The Royal International Air Tattoo (RIAT) is well known to many of our readers, so there is no real need for a more detailed introduction to Europe's biggest annual airshow. RIAT 2014 was held over the weekend of the 11th to 13th of July 2014 at RAF Fairford. As usual, other celebrations were also taking place including the anniversary of the 50th display season of the famous RAF aerobatic team, the Red Arrows. To help commemorate this special event several other aerobatic teams were also in attendance including the Patrouille Suisse, the Patrouille de France, the Orlik Team from Poland, the Breitling Jet Team and last but not least the Frecce Tricolori of the Italian Air Force.
In total, some 240 aircraft were in attendance at RIAT, including the very rare participation (and very last appearance at an airshow) of an Hellenic Air Force Chance Vought A-7 Corsair II (unfortunately on static display only) while the incredible Polish Sukhoi Su-22M3 “Fitter” display team delivered a great performance that was definitely the highlight for fans of military fast jets. While not a very agile aircraft, the Polish pilots nevertheless managed to provide a stunning display of close formation flying (one aircraft with wings fully swept backward, the other with wings fully extended) and a series of fast crossover manoeuvres. Some of the other fast jet displays were definitely not as good as in previous years which was quite a disappointment, for example the Swiss Air Force Boeing F/A-18 Hornet display and even worse the flying display of the Boeing F/A-18F Super Hornet. Both aircraft not only performed too high and too far away, but their entire program was not what many air show spectators had come to expect from seeing this extremely agile aircraft fly over the past many years.
The RIAT organisers did however manage yet again to bring a wide range of fast jets to Fairford, some of which have been seen only quite rarely at displays over the past few years. Apart from the aforementioned Su-22 performance another big surprise was a fantastic display of a Panavia A-200 Tornado and Aeritalia/Aermacchi A-11 of the Italian Air Force. Tornados were quite a common sight at many airshows up until 2010, however since the British Air Defence Variant (ADV) was replaced by the Eurofighter EF-2000 Typhoon, the Tornado Gr Mk 1's and Gr Mk 4's are no longer performing displays so they can now be seen on static display only, which is a big shame as the Tornado always was a great crowd pleaser.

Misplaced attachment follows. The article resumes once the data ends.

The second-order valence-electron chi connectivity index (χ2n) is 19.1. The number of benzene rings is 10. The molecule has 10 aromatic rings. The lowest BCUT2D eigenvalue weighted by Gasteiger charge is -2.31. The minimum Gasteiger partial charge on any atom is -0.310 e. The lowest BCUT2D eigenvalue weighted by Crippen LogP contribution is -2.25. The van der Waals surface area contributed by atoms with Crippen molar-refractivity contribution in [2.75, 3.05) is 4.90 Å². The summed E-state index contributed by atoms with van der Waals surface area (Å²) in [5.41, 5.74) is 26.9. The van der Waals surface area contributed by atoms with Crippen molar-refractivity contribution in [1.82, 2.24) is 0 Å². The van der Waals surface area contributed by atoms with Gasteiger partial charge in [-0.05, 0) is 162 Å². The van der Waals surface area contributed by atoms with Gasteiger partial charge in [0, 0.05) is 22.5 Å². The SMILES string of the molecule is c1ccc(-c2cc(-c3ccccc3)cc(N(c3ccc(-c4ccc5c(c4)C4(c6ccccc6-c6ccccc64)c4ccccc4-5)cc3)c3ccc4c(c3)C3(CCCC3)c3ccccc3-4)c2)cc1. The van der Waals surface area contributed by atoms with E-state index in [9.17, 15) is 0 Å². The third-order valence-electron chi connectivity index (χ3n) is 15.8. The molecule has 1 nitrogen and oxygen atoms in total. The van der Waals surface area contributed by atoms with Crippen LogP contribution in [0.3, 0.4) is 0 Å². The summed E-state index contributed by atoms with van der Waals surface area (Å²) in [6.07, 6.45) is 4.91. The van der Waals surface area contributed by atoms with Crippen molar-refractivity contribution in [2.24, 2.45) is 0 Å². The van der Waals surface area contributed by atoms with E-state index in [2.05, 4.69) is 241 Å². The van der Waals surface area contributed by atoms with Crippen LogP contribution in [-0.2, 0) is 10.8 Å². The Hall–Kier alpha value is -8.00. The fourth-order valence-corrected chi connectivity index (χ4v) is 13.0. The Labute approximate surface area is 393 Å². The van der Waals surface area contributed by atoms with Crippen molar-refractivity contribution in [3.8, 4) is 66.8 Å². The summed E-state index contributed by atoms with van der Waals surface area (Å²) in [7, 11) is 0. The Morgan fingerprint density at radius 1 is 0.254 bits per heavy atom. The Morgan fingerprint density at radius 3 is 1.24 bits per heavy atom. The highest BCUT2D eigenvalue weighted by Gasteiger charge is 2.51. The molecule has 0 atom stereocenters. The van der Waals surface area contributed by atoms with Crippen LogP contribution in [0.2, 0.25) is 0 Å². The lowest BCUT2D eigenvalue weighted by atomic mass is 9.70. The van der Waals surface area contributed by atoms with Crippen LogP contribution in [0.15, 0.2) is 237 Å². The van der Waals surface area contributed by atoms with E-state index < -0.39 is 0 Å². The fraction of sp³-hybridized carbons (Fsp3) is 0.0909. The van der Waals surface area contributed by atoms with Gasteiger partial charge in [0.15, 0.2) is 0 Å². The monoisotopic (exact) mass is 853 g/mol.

Another highlight at RIAT was the Airbus A400M, which once again displayed its capabilities with a remarkable performance. The first A400M’s have already been handed over to the Arm‚e de l'Air and the Turk Hava Kuevvetleri with another 14 aircraft to be delivered in 2014 to the Royal Air Force, while other customers include the Luftwaffe, the Turk Hava Kuevvetleri, and the Royal Malaysian Air Force. Although much smaller and even more agile is the Alenia C-27J Spartan of the Italian Air Force. The loops and barrel rolls flown by this medium sized cargo aircraft are still an extremely impressive sight, even though its forerunner, the Aeritalia G-222, could also do this many years prior. Apart from the fast jet and cargo plane action at RIAT 2014 there were also a couple of outstanding helicopter displays including one from an Aerospatiale AS332M1 Super Puma of the Swiss Air Force and another from the very popular Boeing H.C2A Chinook of the Royal Air Force.
Conclusion: The RIAT organisers, the Royal Air Force Charitable Trust Enterprises, once again were able to put on a great show despite some considerable difficulties. The main attraction, the Lockheed Martin F-35 Lightening II, which was highlighted on the RIAT website, posters and almost everywhere never actually eventuated, but nevertheless the Royal International Air Tattoo show still holds the leading position within the worldwide air show business.
Robert Kysela / CHK6
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